With the support of the United Nations Declarations, the move to bring people with mental disabilities into the community of equals gained more and more success. For more than twenty years there has been a trend towards deinstitutionalisation. The aim is to break up the large institutions for mentally disabled people. Living in the community has become part of a whole process of social integration, which is being extended to all aspects of social life. This includes school education, too. Article 2 of the Declaration on the Rights of Mentally Retarded Persons asserts a right to 'such education, training, rehabilitation and guidance as will enable [the mentally retarded person] to develop his ability and maximum potential'. This right is already being realised in several countries. In Germany, teachers for special schools are trained at universities. That means that pedagogical staff must be qualified at a high level in order to give students with mental disabilities a good education and the optimum preparation for an independent and pleasant life in their community.
Though there is no reason to be content with the present situation, the conceptual and actual progress made over the last thirty years in applying the idea of equality in favour of people with mental disabilities cannot be denied.
The Search for the Humanum
During the 1960s and 1970s more and more special schools for people with mental disabilities were founded. The students had to meet certain minimal requirements. The first official guidelines for those schools in Nordrhein-Westfalen, one of the provinces of West Germany, contain the following criteria for entrance.
(a) a mental and psychological standard of development, that allows for the recognition of objects and enables the disabled to manipulate objects in a purposeful way and spend several minutes in appropriate activities;
(b) the ability to understand simple verbal or gestural information;
(c) the ability to learn social competence.
After school education is finished, so the official guidelines noted, the students should be able to take over 'tasks in the household, kitchen and garden', to have an appropriate 'contact with animals', to use knowledge in 'health care and domestic care of the sick', to 'handle tools and machines' and possess some 'industrial skills'. Regarding this group of people, there seemed to be hardly any problems in justifying educational training. On the one hand, of course, one cannot equate the standard of schools for people with mental disabilities with standards of other state schools. But on the other hand, the educational goals involve skills and abilities, which are not of the kind to evoke serious opposition from those who have little or no contact with people with mental disabilities. The people concerned are adolescents or adults who are mentally disabled and therefore impaired in other aspects of their personality, but who will, when educated, be able to be independent in much of their everyday lives. To apply Article 1 of the UN Declaration of Human Rights in this case seems straightforward: 'All human beings are born free and equal in dignity and rights. They are endowed with reason and conscience and should act towards one another in a spirit of brotherhood.'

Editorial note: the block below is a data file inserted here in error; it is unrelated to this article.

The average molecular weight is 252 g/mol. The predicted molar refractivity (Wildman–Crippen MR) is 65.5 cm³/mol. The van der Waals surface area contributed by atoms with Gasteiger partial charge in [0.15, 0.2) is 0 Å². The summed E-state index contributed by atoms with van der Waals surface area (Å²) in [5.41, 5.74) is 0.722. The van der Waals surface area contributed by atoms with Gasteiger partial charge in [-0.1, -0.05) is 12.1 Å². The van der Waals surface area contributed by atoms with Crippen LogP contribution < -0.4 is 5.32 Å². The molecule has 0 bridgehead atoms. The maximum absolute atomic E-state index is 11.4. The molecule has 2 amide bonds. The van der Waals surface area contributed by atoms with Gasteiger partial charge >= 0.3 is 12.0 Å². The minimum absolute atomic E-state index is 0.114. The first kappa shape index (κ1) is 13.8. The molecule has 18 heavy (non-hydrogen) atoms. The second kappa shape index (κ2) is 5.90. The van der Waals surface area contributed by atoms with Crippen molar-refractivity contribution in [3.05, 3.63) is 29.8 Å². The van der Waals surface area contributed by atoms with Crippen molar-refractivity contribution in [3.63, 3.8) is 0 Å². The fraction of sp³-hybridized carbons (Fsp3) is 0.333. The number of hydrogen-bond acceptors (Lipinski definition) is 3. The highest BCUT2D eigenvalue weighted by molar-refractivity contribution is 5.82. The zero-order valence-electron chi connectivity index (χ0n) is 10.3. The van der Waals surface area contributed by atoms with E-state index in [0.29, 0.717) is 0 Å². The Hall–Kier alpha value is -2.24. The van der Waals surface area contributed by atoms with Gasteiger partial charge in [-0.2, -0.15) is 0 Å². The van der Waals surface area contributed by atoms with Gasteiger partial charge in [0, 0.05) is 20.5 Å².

To found schools for people with mental disabilities and thereby give expression to our social concern for these members of society was only a first step. The conviction increased that mental disability is never a reason for withdrawing the right to an education in school. This position had consequences. If it is agreed that a mental disability cannot be a reason to deny a member of society the right to education in school, the criteria for entrance cited above can no longer be accepted. Instead it seemed obvious that the idea of equality demanded the inclusion of all students of school age regardless of their degree of mental disability. Hence the criteria of entrance cited above were dropped from the second official guidelines for schools for people with mental disabilities, drawn up in 1980. Shortly before, a ministerial prescription had ordered the admission of profoundly mentally disabled people, whose educational integration in school had not previously been planned.
In the relevant literature, those students are often described as not developing beyond the abilities of an infant of a few months old. The new official guidelines of Nordrhein-Westfalen, which were developed with the assistance of experts in the field of special education, express the view that even this low level will not be reached by every student:
Learning behaviour is characterised by impairment of the reception, preparation and storing of information and of the mode of expression. The variety of learning behaviour may range from:
- as yet, no observable interest in learning, even concerning vital needs, to an interest in learning regarding vital needs . . .
- as yet, no recognisable ability to respond to personal expressions and reactions, to the ability to respond to situations and objects . . .
— as yet, no perceptible reactions to feelings and stimuli, to a mainly action-oriented learning . . .